Sustainability is a hot-button issue for modern businesses — it impacts everything from raw material sourcing to employee retention. By finding ways to manage sustainability risks, you can avoid costly problems and drive value where it's needed most.
Set Up Sustainability Metrics
Like any other part of your operations, metrics are a key part of managing sustainability risks. After all, if you don't have defined items to track, it's difficult to spot trends and potential problems. Before you do anything else, it's important to identify the factors that affect your company's sustainable practices and create a metric for each one. Start with material basics such as energy consumption, water use and emissions. Be sure to track conservation efforts, such as energy-saving efforts and carbon offsets, so you can calculate the net result. Other possible metrics include total environmental fines, violation notices, physical waste and recycling programs.
Merge Financial and Sustainability Reporting
Chances are, you run financial reports at regular intervals to keep an eye on your company's performance. Compare that to your reporting process for environmental and social issues. If you examine these numbers less frequently — or not at all — you could be missing out on valuable opportunities to manage sustainability risks. Integrate the two sets of metrics together, and run the reports at the same time. This strategy achieves two goals. First, it forces you to examine performance on both fronts. Second, it enables you to see connections between financial performance and sustainable practices, so it's easier to spot opportunities to drive value.
Keep an Eye on the Supply Chain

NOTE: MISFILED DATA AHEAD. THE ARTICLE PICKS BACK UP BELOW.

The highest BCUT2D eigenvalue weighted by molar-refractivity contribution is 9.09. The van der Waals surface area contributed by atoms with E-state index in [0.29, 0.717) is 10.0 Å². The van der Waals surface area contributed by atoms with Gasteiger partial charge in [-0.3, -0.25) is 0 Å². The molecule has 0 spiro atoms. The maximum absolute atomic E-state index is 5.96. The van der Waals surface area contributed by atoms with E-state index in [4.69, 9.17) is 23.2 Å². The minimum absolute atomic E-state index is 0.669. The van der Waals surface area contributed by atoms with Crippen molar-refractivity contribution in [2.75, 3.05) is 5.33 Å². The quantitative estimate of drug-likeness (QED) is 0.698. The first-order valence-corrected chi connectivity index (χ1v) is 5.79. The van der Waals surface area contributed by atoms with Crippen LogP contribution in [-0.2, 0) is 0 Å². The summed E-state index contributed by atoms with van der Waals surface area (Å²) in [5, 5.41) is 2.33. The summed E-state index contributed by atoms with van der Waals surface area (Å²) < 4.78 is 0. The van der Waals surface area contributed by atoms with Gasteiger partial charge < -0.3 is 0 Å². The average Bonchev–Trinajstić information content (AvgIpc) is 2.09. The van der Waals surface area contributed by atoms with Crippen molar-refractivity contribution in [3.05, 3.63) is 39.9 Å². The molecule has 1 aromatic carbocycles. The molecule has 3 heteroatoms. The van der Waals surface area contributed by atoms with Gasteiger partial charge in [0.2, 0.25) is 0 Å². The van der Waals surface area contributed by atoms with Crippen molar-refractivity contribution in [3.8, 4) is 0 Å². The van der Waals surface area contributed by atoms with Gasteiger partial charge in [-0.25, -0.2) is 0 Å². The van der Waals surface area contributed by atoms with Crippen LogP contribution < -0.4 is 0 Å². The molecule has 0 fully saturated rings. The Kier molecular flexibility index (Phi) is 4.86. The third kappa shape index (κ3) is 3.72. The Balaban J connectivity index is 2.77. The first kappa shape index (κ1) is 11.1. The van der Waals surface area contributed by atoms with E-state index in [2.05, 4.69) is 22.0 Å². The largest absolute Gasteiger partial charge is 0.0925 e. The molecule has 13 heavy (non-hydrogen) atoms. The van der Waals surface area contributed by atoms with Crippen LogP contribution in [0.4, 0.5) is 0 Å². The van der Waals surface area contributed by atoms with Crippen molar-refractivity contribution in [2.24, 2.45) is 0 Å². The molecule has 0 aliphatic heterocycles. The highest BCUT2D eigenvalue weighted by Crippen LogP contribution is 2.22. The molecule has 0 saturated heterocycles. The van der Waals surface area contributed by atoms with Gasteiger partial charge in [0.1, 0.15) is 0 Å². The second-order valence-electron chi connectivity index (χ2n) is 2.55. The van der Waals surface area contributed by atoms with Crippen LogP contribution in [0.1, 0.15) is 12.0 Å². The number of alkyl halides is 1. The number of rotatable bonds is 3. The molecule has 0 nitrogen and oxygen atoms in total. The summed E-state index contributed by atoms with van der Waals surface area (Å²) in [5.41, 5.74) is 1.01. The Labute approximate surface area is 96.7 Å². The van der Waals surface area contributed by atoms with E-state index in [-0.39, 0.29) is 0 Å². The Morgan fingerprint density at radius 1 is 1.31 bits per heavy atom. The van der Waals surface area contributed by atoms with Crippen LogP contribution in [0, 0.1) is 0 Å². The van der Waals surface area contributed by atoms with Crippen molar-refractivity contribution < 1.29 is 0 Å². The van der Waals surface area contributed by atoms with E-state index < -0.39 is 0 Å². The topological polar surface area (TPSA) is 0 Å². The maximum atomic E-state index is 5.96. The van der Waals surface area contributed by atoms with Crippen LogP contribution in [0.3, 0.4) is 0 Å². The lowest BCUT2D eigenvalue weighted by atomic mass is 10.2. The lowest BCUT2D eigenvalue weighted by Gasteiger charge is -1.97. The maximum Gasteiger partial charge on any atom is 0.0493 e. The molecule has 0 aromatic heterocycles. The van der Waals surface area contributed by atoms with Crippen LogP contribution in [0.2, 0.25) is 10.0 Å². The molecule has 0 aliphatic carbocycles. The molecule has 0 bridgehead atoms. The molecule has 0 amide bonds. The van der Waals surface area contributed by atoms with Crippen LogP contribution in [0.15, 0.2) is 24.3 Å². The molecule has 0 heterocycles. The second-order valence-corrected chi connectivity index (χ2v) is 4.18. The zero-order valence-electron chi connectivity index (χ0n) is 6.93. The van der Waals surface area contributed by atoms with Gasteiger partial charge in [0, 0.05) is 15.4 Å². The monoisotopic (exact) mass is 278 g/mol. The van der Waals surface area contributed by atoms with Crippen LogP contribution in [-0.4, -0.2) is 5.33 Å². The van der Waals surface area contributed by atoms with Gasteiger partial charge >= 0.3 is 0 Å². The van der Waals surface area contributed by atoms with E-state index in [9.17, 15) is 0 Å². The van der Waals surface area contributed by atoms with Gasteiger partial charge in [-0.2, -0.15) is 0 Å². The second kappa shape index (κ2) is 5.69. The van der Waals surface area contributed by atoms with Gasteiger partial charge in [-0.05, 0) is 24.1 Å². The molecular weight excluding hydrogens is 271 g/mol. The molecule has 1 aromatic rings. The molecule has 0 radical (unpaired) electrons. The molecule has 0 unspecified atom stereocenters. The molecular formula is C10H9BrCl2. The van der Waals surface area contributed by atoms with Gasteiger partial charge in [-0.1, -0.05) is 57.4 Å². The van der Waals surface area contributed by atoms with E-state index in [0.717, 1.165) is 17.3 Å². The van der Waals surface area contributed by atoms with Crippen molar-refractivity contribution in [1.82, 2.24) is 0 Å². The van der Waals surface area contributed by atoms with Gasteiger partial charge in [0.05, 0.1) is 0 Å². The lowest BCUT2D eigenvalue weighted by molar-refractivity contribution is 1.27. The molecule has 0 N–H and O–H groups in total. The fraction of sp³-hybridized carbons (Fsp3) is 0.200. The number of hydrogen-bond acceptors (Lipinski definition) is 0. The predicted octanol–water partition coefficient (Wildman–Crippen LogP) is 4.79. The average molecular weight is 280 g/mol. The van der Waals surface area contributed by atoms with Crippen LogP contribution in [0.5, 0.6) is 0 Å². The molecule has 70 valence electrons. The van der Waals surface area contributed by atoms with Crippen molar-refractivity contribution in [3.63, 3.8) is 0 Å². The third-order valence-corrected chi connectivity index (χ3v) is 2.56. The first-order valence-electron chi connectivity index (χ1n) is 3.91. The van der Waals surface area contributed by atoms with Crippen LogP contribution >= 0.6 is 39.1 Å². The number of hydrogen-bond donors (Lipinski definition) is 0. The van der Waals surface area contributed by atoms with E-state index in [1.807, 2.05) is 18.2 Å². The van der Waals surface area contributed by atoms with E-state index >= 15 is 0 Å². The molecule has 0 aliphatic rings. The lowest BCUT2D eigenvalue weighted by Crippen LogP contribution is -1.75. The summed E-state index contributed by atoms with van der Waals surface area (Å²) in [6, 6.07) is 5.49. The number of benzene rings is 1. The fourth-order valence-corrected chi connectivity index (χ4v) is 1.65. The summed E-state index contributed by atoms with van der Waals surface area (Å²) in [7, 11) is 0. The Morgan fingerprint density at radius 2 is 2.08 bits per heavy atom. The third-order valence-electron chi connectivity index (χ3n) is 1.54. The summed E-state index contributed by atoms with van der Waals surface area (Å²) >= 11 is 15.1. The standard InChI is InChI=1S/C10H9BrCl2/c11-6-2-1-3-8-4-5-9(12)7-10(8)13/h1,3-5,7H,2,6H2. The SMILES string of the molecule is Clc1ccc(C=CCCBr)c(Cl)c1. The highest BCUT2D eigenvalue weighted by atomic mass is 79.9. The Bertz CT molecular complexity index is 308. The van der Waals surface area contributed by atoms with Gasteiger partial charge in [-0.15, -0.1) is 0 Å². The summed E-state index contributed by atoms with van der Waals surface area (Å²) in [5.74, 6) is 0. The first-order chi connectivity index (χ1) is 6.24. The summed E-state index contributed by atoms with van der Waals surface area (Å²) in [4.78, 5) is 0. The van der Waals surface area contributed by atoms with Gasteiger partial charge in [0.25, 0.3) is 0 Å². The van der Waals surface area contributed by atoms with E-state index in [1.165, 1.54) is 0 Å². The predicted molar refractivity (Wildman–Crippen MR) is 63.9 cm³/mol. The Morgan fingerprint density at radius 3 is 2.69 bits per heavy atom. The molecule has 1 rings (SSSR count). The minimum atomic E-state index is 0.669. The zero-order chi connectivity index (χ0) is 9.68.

The sustainability risks for your business are not limited to onsite operations; problems far down the supply chain can trickle back to your company. If a raw-material provider is found to have serious environmental violations, for example, it can disrupt production and cast your products in a bad light. The only way to mitigate this type of risk is pay close attention to your supply chain. Establish relationships with each company, and check in frequently to learn about procedural and operational changes. In addition, conduct your own research. Set up Google alerts for supplier names, locations and industries to stay abreast of current events news items that might impact your suppliers and your business by extension.
Monitor Regulatory Changes
Regulatory compliance is a key part of managing sustainability risks. Violations can lead to high fines, revoked licenses and strict consequences that damage your ability to do business. To avoid accidental problems, make a point to track key governing bodies. Scan the websites of key agencies and subscribe to relevant news feeds to stay updated, and partner with your legal team to understand and interpret complex policy changes. This step takes time and effort, but it can pay off significantly in the long run.
Every company is vulnerable to sustainability risks, both in house and down the supply chain. With proper management, you can head off problems before they compromise operations.
Image courtesy of patrisyu at FreeDigitalPhotos.net
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